Lending Club Review
LendingClub has become one of the more reputable destinations for online personal loans, usually an ideal method to borrow for a special need or credit card debt consolidation. It helped to originate peer-to-peer marketplace lending, which matches borrowers with investors who are willing to fund the loans. LendingClub is best suited to serve borrowers with responsible payment records and established financial histories.
The typical LendingClub client has a good credit score and a lengthy credit history (an average of 17 years). The average annual income for a LendingClub borrower is $79,145 and the average debt-to-income ratio is 18.29% (excluding mortgages).
Obviously, LendingClub loans have caught on because it’s the largest online lender for personal loans in the United States, with more than $35.9-billion in loans since the company was founded in 2007. LendingClub accounted for $8.987 billion in loans in 2017.
The purpose of these loans has been refinancing a home (43.36%); paying off credit cards (17.89%) and other (38.85%).
The top states for receiving LendingClub loans in the first quarter of 2018 are California ($331 million); Texas ($199 million); New York ($184 million) and Florida ($175 million).
How Does Lending Club Work?
LendingClub screens potential borrowers and services the loans once they’re approved. The risk: Investors – not LendingClub – make the final decision whether or not to lend the money.
That decision is based on the LendingClub grade, utilizing credit and income data, assigned to every approved borrower. That data, known only to the investors, also helps determine the range of interest rates offered to the borrower.
LendingClub’s typical annual percentage rate (APR) is between 5.99% and 35.89%. There is also an origination fee of 1% to 6% taken off the top of the loan.
Once approved, your loan amount will arrive at your bank account in about one week. There’s a monthly repayment schedule that stretches over three to five years (36-60 monthly payments).
LendingClub loans are generally pursued by borrowers with good-to-excellent credit (scores average 700) and a low debt-to-income ratio (the average is 12%). Borrowers can file a joint application, which could lead to a larger loan line because of multiple incomes.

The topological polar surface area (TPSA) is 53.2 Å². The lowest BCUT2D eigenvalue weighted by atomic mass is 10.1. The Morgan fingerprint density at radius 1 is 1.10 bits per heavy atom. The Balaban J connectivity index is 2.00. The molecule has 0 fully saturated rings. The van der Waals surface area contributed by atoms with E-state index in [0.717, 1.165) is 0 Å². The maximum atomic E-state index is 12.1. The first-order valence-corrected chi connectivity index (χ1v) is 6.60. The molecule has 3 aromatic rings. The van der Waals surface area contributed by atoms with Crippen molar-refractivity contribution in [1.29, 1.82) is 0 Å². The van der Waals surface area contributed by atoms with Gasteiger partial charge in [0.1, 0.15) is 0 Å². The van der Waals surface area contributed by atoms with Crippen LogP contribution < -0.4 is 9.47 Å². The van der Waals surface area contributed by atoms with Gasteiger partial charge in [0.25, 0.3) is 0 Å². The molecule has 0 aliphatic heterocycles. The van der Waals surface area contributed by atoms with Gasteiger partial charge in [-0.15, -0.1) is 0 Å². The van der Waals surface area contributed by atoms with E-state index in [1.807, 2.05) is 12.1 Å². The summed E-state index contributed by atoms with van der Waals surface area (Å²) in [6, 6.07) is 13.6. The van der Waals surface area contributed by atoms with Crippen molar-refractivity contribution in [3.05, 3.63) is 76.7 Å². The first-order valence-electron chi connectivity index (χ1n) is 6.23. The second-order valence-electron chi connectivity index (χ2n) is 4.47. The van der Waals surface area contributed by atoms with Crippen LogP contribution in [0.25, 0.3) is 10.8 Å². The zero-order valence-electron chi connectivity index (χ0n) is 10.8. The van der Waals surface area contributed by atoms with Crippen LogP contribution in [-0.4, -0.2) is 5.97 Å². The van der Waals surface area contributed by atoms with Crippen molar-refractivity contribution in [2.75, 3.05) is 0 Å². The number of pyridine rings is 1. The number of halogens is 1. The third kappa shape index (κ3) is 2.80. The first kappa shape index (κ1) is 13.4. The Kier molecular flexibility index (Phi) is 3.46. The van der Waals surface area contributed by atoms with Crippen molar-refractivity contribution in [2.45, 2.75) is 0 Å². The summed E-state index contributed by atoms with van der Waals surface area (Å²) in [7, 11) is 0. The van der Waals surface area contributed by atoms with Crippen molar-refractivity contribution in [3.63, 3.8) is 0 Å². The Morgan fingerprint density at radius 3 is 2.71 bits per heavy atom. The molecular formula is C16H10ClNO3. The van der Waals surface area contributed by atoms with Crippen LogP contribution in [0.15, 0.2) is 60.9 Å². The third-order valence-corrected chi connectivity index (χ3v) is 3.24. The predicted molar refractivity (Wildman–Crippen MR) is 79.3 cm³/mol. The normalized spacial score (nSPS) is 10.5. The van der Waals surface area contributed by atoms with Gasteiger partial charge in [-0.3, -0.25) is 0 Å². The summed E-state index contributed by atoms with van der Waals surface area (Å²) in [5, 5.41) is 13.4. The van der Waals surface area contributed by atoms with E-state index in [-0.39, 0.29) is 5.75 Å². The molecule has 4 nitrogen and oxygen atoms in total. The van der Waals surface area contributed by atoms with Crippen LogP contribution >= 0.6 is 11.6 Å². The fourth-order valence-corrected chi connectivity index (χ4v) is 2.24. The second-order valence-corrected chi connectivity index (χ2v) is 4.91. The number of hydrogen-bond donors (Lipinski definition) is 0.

LendingClub probably isn’t the best option for borrowers with bad credit. That would bring a high interest rate and steep origination fee, meaning you could probably do better with a different type of loan.
Lending Club Review
LendingClub requirements generally get high marks, but they might not be for everyone.
Here are some pros and cons that might help clarify the advantages and disadvantages:
Long Loan Terms: You can stretch the loan to repayment terms of three years and five years.
Soft Pull: No hard credit inquiry is needed to check rates, which comes in handy when comparing loan products. It will allow you to conveniently shop around without hurting your credit score.
Low Credit Score: The LendingClub credit score has a minimum acceptance of 600. Of course, the interest rate might not be ideal with that score, but it might be a good deal for borrowers with so-so credit who usually have to settle for subprime offers.
Longer Wait: In the online world, faster is better, especially if you need quick money for an emergency. LendingClub money usually requires about a seven-day period to become available. There are other places that could turn the money around in a day.
Origination Fee: After determining your credit risk, LendingClub will provide an interest rate, but part of that is an origination fee, which will cut into your loan. It’s worth comparing and contrasting options of companies that don’t have an origination fee.
Other Fees: There are an assortment of other fees. You are charged $7 if you pay by check, but no fee if you set up a debit through your bank account. It’s $15 if there isn’t enough money in your bank account to cover the monthly installment. Late payment fee is 5% or the unpaid installment amount or $15, whichever is greater.